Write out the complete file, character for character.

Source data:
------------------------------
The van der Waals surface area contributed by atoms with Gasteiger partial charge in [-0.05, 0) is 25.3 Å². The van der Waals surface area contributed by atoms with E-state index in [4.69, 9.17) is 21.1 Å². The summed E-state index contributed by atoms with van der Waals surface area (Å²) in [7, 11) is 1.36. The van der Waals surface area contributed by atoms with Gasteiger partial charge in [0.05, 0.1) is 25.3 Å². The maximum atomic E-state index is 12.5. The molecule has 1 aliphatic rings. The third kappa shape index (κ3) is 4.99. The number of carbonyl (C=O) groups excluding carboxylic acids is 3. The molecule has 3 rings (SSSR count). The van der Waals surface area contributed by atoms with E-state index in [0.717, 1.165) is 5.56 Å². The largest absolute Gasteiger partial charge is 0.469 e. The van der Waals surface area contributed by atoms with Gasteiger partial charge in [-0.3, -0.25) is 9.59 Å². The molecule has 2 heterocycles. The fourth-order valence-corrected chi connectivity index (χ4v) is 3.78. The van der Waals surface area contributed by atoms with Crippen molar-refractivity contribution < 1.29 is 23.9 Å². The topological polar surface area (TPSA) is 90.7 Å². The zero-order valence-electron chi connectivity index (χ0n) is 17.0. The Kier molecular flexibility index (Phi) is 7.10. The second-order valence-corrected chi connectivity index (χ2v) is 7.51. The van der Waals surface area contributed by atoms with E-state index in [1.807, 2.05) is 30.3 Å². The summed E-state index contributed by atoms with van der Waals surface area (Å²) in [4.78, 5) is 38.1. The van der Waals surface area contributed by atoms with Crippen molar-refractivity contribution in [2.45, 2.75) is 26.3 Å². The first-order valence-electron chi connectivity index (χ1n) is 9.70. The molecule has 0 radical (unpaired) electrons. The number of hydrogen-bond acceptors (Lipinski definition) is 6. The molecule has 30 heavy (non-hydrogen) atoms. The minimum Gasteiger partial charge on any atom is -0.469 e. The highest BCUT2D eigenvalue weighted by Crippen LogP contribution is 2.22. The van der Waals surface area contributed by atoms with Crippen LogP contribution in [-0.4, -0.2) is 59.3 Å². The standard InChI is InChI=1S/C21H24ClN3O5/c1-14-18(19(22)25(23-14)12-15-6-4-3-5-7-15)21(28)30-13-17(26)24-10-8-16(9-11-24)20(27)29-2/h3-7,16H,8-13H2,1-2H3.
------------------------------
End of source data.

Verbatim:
The van der Waals surface area contributed by atoms with Gasteiger partial charge in [-0.05, 0) is 25.3 Å². The van der Waals surface area contributed by atoms with E-state index in [4.69, 9.17) is 21.1 Å². The summed E-state index contributed by atoms with van der Waals surface area (Å²) in [7, 11) is 1.36. The van der Waals surface area contributed by atoms with Gasteiger partial charge in [0.05, 0.1) is 25.3 Å². The maximum atomic E-state index is 12.5. The molecule has 1 aliphatic rings. The third kappa shape index (κ3) is 4.99. The number of carbonyl (C=O) groups excluding carboxylic acids is 3. The molecule has 3 rings (SSSR count). The van der Waals surface area contributed by atoms with E-state index in [0.717, 1.165) is 5.56 Å². The largest absolute Gasteiger partial charge is 0.469 e. The van der Waals surface area contributed by atoms with Gasteiger partial charge in [-0.3, -0.25) is 9.59 Å². The molecule has 2 heterocycles. The fourth-order valence-corrected chi connectivity index (χ4v) is 3.78. The van der Waals surface area contributed by atoms with Crippen molar-refractivity contribution < 1.29 is 23.9 Å². The topological polar surface area (TPSA) is 90.7 Å². The zero-order valence-electron chi connectivity index (χ0n) is 17.0. The Kier molecular flexibility index (Phi) is 7.10. The second-order valence-corrected chi connectivity index (χ2v) is 7.51. The van der Waals surface area contributed by atoms with E-state index in [1.807, 2.05) is 30.3 Å². The summed E-state index contributed by atoms with van der Waals surface area (Å²) in [4.78, 5) is 38.1. The van der Waals surface area contributed by atoms with Crippen molar-refractivity contribution in [2.45, 2.75) is 26.3 Å². The first-order valence-electron chi connectivity index (χ1n) is 9.70. The molecule has 0 radical (unpaired) electrons. The number of hydrogen-bond acceptors (Lipinski definition) is 6. The molecule has 30 heavy (non-hydrogen) atoms. The minimum Gasteiger partial charge on any atom is -0.469 e. The highest BCUT2D eigenvalue weighted by Crippen LogP contribution is 2.22. The van der Waals surface area contributed by atoms with Crippen LogP contribution in [-0.4, -0.2) is 59.3 Å². The standard InChI is InChI=1S/C21H24ClN3O5/c1-14-18(19(22)25(23-14)12-15-6-4-3-5-7-15)21(28)30-13-17(26)24-10-8-16(9-11-24)20(27)29-2/h3-7,16H,8-13H2,1-2H3.